Life System and Environmental & Evolutionary Biology II

Lab 9: Island Biogeography Computer Laboratory.

   

Island biogeographic theory suggests that there is a relationship between the size of an area and the number of species it can be expected to contain, as well as that the number of species found in an area is a function of the rate at which new species can colonize the area and the rate at which they are lost from the area. The objective of this lab is to examine island biogeography theory in the context of nature reserves run by the US Park Service.

Procedures.

For this exercise we make use of an extensive database on the flora and fauna on lands of the US National Park Service. These lands include National Parks (NP), National Recreation Areas (NRA), National Monuments (NM), and National Historic Sites and Places (NHS and NHP). You can use this database to test two fundamental aspects of island biogeographic theory:

  1. Species richness should be a positive linear function of park size. In other words, if we plot the number of species in US Parks versus the parks area, we should be able to fit a straight line through the slope, and the line’s slope should be positive.
  2. If we compare data from mainland and island parks, the relationships between area and species richness should be positive for both, but the intercepts should be different.

The database is entitled NPFAUNA and can be accesses interactively through the Internet at http://ice.ucdavis.edu/nps/. If you are using a PC the entire database can also be downloaded and run as an executable file.

When you have accessed the site, use your browser to select "search a database by name". To gather the data you need, first click a mouse on the name of the park. You will see some cursory information on the park, including its area, then you will see a series of taxon-oriented groups (amphibians, mammals, etc.). If you click on any of these buttons, you will generate a list of all the species in that taxonomic group that occur in the park. This is how you will obtain your two key data points: park area and species richness.

For this exercise, I would like to focus on three taxonomic groups. One I choose (amphibians), and 2 you choose. Of the two you choose, one should be on of the groups categorized in the database (reptiles, mammals, birds, fishes, and plants). The second group should be a subset of amphibians - an order or family.

The easiest way to record the data is to make a set of columns with the following headings: Park name, park area (record this in hectares: 1 ha = 100m X 100m), and the number of species recorded. Then choose a set of mainland parks and island parks to compare. The parklands in the Pacific Ocean represent the most extensive group of island parks in the US system and probably are the best to use. Therefore, tally species for:

American NP
Channel Islands NP
Hawaii Volcanoes NP
Haleakala NP
Kalaupapa NHS
NP of American Samoa

Click on each of these parks and then record the number of species present and the size of the park. Then do the same for mainland parks. I suggest the parks in the southeast US, which, although quite different from the Pacific Islands, are nonetheless more ecologically similar to the Pacific Island parks than are those in the rest of the database, which are mostly in the arid western US. Quantify species for:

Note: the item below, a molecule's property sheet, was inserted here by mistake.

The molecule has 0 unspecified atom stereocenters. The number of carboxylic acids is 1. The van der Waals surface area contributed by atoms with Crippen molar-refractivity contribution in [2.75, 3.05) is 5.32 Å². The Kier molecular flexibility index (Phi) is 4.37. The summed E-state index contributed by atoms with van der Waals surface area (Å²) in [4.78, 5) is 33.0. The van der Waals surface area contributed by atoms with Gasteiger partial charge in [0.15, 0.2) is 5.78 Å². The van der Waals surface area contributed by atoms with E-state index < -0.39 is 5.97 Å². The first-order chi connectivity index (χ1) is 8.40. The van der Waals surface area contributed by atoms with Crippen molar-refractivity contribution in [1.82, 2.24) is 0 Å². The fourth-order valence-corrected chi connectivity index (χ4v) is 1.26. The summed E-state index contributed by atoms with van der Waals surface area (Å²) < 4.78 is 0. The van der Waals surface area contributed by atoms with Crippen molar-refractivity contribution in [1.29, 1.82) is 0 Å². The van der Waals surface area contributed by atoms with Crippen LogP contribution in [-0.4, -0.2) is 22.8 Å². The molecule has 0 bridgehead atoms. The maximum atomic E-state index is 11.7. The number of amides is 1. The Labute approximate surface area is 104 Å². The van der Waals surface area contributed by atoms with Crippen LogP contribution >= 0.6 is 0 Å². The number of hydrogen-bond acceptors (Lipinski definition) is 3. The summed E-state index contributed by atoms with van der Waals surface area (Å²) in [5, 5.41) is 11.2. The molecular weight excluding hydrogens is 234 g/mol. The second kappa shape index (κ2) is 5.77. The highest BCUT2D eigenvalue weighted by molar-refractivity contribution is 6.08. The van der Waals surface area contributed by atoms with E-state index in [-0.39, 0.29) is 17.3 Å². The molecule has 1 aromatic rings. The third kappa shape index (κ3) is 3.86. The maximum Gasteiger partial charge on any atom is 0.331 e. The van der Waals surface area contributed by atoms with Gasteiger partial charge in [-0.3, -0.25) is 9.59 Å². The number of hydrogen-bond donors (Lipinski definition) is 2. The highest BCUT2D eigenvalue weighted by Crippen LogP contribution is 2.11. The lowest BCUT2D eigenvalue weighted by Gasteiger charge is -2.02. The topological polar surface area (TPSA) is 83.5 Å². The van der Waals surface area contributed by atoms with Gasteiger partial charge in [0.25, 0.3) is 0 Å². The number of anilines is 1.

Big South Fork NR/NRA
Colonial NHP
Everglades NP
George Washington Birthplace NM
Great Smokey Mountains NP
Mammoth Cave NP
Shenandoah NP
Valley Forge NHP

Now plot species richness by park area for mainland and island parks. Both species number and park area should be converted to log10-units prior to plotting to ensure that the relationship is linear. You will need a calculator to do this. Remember that species richness is dependent on park area (it is the Y variable), and park area varies independently of species richness (it is the X variable).

The key attributes of the species-area relationship are the slope and the y-intercept of the line describing the relationship. Specifically, you will need to estimate the parameters a and b for the equation describing the line:

Y = a +bX

The statistic b describes the slope of the relationship and tells you how much of a change in Y (number of species) exists for a unit change in X (area). The statistic a is the Y-intercept and is the value of Y at X = 0. These two statistics uniquely define a line.

Questions.

  1. Is the general prediction of increasing species richness with park area borne out in both the island and mainland setting? What factors do you think underlie the basic pattern of increasing species richness with park area?
  2. Why should the intercept be lower for the island sites versus the mainland sites?
  3. What is the value of calculating a line through the data?
  4. Surely you observe some noise in the relationships for both the island and the mainland plots. What might account for this noise?
  5. Did the data on a subset of amphibians display the same relationship between species richness and area as did the amphibians as a whole? Was this surprising? Why?
  6. Did the broad taxa that you chose (e.g. fish, plants) show the expected relationship? Why might this be?
  7. Consider the mainland data for amphibian richness. If the parklands lost, on average, 90% of their area (e.g. 10,000 ha to 1,000, or 1,000 to 100), according to your calculations, by what percent would species number change?
  8. Given your results, do you think that scarce conservation funds that could be used to buy a finite amount of land would be better spent to enlarge a small park or a large park (if the goal was to protect as many species as possible)?
  9. How might isolation effects differ among taxa (e.g. amphibians vs. plants)? Why?